How to Give Constructive Criticism at Work – The Muse
Tracy finished facilitating her first meeting and she knew it wasn’t perfect. Yet, she felt great because she had at least taken the first step. But her boss walked up to her while the other team members were still around and told her, “The meeting did not go well”. She was flummoxed by his comment and attributed it to her inexperience. And if you have been the recipient of such vague feedback at work, you know how that feels.
Giving and receiving feedback is a sensitive form of communication. It is very easy to hurt and demoralise or hold resentments even though they may not be called for. I want to share an article with you that gives you specific guidelines on giving feedback without hurting anyone’s feelings. And I think this is a key skill for the work place.
The important points to remember are – although I highly recommend that you read the whole article:
1. Be clear about the intention of giving a feedback. Is it to praise someone or evaluate their performance. Or to tell them what they are doing wrong.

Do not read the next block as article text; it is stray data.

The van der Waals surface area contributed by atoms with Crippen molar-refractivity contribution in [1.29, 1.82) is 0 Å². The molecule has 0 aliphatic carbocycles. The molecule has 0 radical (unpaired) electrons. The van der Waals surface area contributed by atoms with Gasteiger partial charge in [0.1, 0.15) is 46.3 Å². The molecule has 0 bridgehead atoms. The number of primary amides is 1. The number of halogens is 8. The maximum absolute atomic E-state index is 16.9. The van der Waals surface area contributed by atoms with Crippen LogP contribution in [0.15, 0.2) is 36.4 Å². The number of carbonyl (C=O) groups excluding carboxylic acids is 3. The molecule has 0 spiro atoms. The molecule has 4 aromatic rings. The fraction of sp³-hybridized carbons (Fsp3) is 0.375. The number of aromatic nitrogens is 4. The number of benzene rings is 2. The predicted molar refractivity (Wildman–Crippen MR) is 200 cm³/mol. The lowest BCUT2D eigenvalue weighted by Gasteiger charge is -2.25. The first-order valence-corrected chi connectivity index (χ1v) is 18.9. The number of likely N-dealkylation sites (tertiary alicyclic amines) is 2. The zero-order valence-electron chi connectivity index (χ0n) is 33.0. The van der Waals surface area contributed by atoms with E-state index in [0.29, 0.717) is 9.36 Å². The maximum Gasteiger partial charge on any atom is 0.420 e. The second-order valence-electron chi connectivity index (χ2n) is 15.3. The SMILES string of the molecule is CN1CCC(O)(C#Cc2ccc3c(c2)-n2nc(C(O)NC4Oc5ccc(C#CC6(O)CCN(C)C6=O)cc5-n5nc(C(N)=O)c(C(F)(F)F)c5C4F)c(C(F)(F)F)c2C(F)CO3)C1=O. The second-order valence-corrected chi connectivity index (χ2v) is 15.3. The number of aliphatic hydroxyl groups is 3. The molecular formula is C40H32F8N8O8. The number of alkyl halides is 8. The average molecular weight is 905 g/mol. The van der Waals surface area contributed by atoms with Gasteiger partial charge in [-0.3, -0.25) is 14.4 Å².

2. Be specific. Saying that someone’s doing a good or a bad job isn’t enough. It is important to specifically reinforce the desirable and undesirable actions of the person you are giving feedback to.
3. Explain the impact of the feedback on the person and the organisation. Good or bad feedback isn’t really a personal thing. So put it into the work context and explain how the change in behaviour is good for the employee and its impact on the organisation.
4. Finally, specify the action steps that need to be taken. Tracy might have gone overboard with time or overlooked some important aspects of the agenda. Clearly stating what went wrong and suggest how to correct it in the future will truly make the feedback useful and action oriented.
Here is the full article:
We promise: This is the best way to do it if you want to avoid awkward silences and stares.
Which of the steps discussed in the article do people usually skip during the feedback process? Being specific? Being considerate? Or explaining relevance to the organisation?